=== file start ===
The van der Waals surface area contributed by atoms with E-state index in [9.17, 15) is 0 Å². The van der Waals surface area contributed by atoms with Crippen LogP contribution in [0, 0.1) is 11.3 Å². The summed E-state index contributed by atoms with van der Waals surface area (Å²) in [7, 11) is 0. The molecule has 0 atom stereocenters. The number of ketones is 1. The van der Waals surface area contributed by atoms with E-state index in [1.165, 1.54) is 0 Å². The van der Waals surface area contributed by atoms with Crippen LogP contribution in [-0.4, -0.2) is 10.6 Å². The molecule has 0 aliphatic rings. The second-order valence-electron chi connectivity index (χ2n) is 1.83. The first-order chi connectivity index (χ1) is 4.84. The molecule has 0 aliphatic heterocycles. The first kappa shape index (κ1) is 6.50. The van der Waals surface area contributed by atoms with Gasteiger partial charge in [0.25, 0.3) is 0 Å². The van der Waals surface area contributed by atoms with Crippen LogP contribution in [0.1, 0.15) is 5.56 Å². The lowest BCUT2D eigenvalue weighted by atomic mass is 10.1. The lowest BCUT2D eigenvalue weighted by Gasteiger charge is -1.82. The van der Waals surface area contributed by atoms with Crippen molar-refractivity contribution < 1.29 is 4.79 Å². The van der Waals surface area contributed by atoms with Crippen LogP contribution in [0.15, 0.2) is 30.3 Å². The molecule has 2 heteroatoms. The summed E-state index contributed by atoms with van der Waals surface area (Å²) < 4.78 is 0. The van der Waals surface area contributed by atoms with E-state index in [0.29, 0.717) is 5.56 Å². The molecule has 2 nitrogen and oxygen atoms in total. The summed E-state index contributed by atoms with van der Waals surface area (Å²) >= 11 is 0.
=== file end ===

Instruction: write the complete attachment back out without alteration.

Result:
The van der Waals surface area contributed by atoms with E-state index in [9.17, 15) is 0 Å². The van der Waals surface area contributed by atoms with Crippen LogP contribution in [0, 0.1) is 11.3 Å². The summed E-state index contributed by atoms with van der Waals surface area (Å²) in [7, 11) is 0. The molecule has 0 atom stereocenters. The number of ketones is 1. The van der Waals surface area contributed by atoms with E-state index in [1.165, 1.54) is 0 Å². The van der Waals surface area contributed by atoms with Crippen LogP contribution in [-0.4, -0.2) is 10.6 Å². The molecule has 0 aliphatic rings. The second-order valence-electron chi connectivity index (χ2n) is 1.83. The first-order chi connectivity index (χ1) is 4.84. The molecule has 0 aliphatic heterocycles. The first kappa shape index (κ1) is 6.50. The van der Waals surface area contributed by atoms with Gasteiger partial charge in [0.25, 0.3) is 0 Å². The van der Waals surface area contributed by atoms with Crippen LogP contribution in [0.1, 0.15) is 5.56 Å². The lowest BCUT2D eigenvalue weighted by atomic mass is 10.1. The lowest BCUT2D eigenvalue weighted by Gasteiger charge is -1.82. The van der Waals surface area contributed by atoms with Crippen molar-refractivity contribution < 1.29 is 4.79 Å². The van der Waals surface area contributed by atoms with Crippen LogP contribution in [0.15, 0.2) is 30.3 Å². The molecule has 2 heteroatoms. The summed E-state index contributed by atoms with van der Waals surface area (Å²) < 4.78 is 0. The van der Waals surface area contributed by atoms with E-state index in [0.29, 0.717) is 5.56 Å². The molecule has 2 nitrogen and oxygen atoms in total. The summed E-state index contributed by atoms with van der Waals surface area (Å²) >= 11 is 0.